A visit from a SINner…

I’ve had the pleasure to be interviewed by many wonderful people in the blogosphere. Regarding myself, my books and my somewhat offbeat view of the world, my thoughts and waffling – other than this, of course – have been strewn across the Internet for all to see 
And it’s been a delight. 
So… I thought I’d return the favour.  I thought I’d invite various people to join me here and answer some of questions of my own.
Then Sin got bored. Then Sin decided he wanted to play. 
So… (again)
In between my own little scribblings, there’ll be some visitations from Sin and his own peculiarly particular questions. 
Drop by and meet some of his friends and, if you fancy joining in, let me know and I’ll give him the nod to send you some questions. 
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Iron Man 3: A Sequel Too Far?

I love action films. Saying that, I love films. I’m a huge fan of a great many, in a variety of genres (even some I didn’t think I’d like).

Some of my favourite movies include Highlander, Aliens, The Killing Fields, The Green Mile, pretty much all the Marvel movies, Wanted, Shawshank, The Notebook (although I seemed to get something irritating my eye towards the end for some reason). Then there’s The Hangover films, Batman, some Adam Sandler, Bourne and so many more.

But action films, I love ’em. I die hard, harder and hardest with glee. Through in a dose of fantasy/science fiction, and I’m in my element.

I used to read the Marvel comics when I was young, following the X-Men and the Avengers through all their perilous adventures. I wanted to be an X-Man. Still do, to be honest. Probably a male version of Storm. As such, when the Marvel comics started coming to the big screen, I was a very happy bunny. From the effects to the one-liners to the colours, everything is so much larger than life, and something that has to be seen at the cinema to get the full effect. I even enjoy looking out for the Stan Lee cameos, much in the same way Stephen King did in his films (does he still do that?).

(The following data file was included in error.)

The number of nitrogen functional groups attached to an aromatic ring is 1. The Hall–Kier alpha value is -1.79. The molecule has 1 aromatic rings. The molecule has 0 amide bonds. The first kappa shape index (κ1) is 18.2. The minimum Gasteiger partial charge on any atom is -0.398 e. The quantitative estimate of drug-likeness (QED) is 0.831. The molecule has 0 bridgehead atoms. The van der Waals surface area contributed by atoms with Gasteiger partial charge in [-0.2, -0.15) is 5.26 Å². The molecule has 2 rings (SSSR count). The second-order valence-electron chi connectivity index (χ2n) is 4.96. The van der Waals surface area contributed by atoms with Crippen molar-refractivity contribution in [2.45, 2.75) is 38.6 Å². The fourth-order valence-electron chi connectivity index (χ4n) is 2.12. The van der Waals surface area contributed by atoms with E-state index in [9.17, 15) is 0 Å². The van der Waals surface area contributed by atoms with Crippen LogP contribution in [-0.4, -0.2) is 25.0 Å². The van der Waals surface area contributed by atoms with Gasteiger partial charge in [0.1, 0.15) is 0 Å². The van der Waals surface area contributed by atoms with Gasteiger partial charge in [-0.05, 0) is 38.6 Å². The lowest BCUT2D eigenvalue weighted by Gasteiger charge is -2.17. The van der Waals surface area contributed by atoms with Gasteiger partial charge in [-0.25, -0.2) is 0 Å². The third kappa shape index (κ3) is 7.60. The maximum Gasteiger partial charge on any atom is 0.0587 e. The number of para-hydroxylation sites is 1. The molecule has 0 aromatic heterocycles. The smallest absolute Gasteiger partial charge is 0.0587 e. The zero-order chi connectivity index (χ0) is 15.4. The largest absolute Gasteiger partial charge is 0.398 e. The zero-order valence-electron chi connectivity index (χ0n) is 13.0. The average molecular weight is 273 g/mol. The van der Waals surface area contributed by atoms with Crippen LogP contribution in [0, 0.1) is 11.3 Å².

So. Iron Man 3 was a film I had to see, and I had to see it at the cinema. I didn’t necessarily have to see it in 3D, as I find it dulls the colours, but hey, why not?

As my wife isn’t really into these films, I usually find a cinema buddy. In this case it was a friend from work. Her husband works away and it’d be a while until she saw it, if she, in fact, did. And as it was Orange Wednesday, when cinemas across the country give 2-for-1 tickets for those who are on the Orange mobile phone network (or know someone who is), the place was packed. The queue was out of the doors at the Parkway Cinema in Cleethorpes, but my lemon and lime Slush kept me going until we were let in.

I think my friend and I were as excited as each other. I regress into my childhood at times like this, becoming a 12 year old once more ready to leave this world and enter one of pure imagination.

The Parkway Cinema is great, as far as I’m concerned. The town (or towns seeing as Grimsby and Cleethorpes are stitched together) needed a decent multiplex. Now, don’t get me wrong – the old ‘pictures’ on Freeman Street was great. I remember going from being a child. I think I watched an early Jodie Foster film, Candleshoe, and something else on a Saturday morning, when children could watch a couple of films, or a film and a cartoon, for 10p. And there was the time I queued from 8:00 in the morning to be one of the first in to see Tim Burton’s Batman, with Michael Keaton. And the enormous queues for the first Harry Potter film!


It hadn’t really changed in all those years. The main screen was big enough, but screen 2 had the knees of the person behind you in your back. We needed something more. Something bigger.